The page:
10. I find the same to be true of the Clyde's at Mark Center. There is nothing comparable in the area, and we always seem to end up there. They offer 1/2 price raw bar after 10 (not 100% sure on the time) till close on the weekdays, and they have a Gruner by the glass (One of my favorites). It is a wicked deal.
  11. I noticed Japan Inn was on the list. Is this the one on Wisconsin that recently shut its doors? Ah... the memories, I had many sake and sushi exploits there while in college. They did open a new restaurant in G. Town, but I haven't had a chance to check it out (strange hours). http://www.washingtonpost.com/wp-dyn/conte...5121500434.html I couldn't find a thread either...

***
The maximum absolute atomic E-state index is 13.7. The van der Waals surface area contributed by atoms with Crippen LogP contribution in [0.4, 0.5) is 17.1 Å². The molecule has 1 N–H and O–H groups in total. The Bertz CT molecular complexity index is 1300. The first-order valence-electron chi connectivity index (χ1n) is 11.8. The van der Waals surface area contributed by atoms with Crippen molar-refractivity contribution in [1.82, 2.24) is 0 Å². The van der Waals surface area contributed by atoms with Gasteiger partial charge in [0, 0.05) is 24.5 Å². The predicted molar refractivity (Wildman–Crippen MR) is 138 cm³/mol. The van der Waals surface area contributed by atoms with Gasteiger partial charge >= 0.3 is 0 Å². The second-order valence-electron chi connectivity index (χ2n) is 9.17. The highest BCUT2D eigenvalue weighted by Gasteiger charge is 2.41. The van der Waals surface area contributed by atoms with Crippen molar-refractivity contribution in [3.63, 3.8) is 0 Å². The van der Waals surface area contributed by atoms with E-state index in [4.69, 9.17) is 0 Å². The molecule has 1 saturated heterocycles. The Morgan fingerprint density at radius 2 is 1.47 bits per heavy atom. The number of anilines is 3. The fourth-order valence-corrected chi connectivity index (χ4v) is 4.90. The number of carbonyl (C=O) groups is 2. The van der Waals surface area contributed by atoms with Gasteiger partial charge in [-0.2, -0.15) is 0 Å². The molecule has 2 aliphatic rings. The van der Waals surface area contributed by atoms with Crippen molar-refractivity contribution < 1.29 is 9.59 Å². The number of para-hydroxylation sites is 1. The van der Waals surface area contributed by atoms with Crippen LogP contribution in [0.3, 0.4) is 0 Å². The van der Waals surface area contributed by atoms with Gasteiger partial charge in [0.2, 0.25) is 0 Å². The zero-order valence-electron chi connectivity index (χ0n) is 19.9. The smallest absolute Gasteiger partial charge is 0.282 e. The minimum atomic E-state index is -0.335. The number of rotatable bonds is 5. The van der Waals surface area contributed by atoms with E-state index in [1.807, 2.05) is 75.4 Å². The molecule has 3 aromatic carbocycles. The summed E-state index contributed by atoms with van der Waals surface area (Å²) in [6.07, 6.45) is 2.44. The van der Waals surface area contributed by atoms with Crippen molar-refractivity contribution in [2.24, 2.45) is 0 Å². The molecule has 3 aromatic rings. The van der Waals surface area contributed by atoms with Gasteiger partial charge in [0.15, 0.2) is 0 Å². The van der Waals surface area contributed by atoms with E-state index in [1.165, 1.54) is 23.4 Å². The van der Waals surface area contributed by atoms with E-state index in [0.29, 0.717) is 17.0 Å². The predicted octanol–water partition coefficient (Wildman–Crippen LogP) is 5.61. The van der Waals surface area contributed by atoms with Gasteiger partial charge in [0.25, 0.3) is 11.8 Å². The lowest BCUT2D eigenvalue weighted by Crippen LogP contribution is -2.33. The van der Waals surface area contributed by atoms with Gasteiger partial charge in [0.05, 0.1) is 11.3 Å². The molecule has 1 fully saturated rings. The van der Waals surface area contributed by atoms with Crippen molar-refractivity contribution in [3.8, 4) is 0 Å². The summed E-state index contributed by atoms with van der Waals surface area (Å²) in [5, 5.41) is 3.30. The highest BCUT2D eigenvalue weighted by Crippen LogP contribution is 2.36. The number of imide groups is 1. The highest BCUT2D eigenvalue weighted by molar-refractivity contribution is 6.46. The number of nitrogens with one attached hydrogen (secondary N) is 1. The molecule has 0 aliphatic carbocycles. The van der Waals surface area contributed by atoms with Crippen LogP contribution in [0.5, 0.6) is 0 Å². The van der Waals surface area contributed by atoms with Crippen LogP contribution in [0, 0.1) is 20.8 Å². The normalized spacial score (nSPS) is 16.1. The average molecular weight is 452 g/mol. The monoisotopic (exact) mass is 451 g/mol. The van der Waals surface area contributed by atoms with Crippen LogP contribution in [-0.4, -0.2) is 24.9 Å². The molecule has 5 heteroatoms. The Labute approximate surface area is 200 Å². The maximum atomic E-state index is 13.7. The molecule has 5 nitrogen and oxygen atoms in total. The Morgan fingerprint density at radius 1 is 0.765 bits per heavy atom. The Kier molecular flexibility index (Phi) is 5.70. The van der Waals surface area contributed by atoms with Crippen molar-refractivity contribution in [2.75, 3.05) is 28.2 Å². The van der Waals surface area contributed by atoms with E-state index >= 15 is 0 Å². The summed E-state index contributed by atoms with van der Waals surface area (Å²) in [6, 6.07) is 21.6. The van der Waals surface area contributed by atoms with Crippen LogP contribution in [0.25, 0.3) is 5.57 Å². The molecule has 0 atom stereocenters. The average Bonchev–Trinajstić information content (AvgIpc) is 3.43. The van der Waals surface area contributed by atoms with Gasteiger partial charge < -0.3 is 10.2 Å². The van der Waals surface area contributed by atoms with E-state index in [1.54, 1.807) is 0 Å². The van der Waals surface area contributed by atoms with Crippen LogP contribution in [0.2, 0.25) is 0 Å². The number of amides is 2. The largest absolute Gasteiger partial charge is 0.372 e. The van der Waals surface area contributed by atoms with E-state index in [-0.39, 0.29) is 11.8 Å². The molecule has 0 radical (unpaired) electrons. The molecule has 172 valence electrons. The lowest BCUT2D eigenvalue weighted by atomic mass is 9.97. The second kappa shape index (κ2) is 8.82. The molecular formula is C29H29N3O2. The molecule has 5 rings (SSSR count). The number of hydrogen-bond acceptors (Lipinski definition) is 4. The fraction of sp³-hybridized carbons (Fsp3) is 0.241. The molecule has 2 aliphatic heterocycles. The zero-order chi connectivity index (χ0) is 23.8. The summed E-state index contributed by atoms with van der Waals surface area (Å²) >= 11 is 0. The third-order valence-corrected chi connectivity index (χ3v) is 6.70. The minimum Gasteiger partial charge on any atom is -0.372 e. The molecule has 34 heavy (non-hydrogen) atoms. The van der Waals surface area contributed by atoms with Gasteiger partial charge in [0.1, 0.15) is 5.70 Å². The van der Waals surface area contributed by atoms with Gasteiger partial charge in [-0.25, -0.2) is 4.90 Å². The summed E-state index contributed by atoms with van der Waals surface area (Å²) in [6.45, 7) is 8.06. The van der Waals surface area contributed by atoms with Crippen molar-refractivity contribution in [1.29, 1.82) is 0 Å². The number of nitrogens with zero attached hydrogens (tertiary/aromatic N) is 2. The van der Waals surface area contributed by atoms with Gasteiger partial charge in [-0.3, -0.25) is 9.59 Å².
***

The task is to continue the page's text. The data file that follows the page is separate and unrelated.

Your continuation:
12. I don't know if the this thread is to help those who want to buy for their cellars, but I have seen a few in restaurants around town lately.... Medicino Grill is serving a Turley white by the glass and Asia Nora has a bottle for $78 on the list. It's a little young and a little big for the food, but a sighting none-the-less.